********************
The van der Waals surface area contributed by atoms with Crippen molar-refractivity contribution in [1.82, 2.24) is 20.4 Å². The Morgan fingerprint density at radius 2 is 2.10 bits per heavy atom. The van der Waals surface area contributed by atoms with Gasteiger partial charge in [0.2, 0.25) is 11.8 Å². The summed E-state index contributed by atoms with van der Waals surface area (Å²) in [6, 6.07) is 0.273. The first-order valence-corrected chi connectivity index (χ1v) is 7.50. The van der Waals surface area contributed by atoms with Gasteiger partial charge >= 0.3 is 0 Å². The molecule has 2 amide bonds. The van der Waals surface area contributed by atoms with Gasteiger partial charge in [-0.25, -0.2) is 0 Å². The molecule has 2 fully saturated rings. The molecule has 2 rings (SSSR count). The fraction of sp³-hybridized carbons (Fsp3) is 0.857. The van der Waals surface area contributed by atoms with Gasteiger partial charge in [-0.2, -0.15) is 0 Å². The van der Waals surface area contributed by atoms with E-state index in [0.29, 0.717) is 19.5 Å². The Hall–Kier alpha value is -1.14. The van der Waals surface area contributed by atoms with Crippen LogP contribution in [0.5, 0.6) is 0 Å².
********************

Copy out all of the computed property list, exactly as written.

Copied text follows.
The van der Waals surface area contributed by atoms with Crippen molar-refractivity contribution in [1.82, 2.24) is 20.4 Å². The Morgan fingerprint density at radius 2 is 2.10 bits per heavy atom. The van der Waals surface area contributed by atoms with Gasteiger partial charge in [0.2, 0.25) is 11.8 Å². The summed E-state index contributed by atoms with van der Waals surface area (Å²) in [6, 6.07) is 0.273. The first-order valence-corrected chi connectivity index (χ1v) is 7.50. The van der Waals surface area contributed by atoms with Gasteiger partial charge >= 0.3 is 0 Å². The molecule has 2 amide bonds. The van der Waals surface area contributed by atoms with Gasteiger partial charge in [-0.25, -0.2) is 0 Å². The molecule has 2 fully saturated rings. The molecule has 2 rings (SSSR count). The fraction of sp³-hybridized carbons (Fsp3) is 0.857. The van der Waals surface area contributed by atoms with Gasteiger partial charge in [-0.2, -0.15) is 0 Å². The van der Waals surface area contributed by atoms with E-state index in [0.29, 0.717) is 19.5 Å². The Hall–Kier alpha value is -1.14. The van der Waals surface area contributed by atoms with Crippen LogP contribution in [0.5, 0.6) is 0 Å².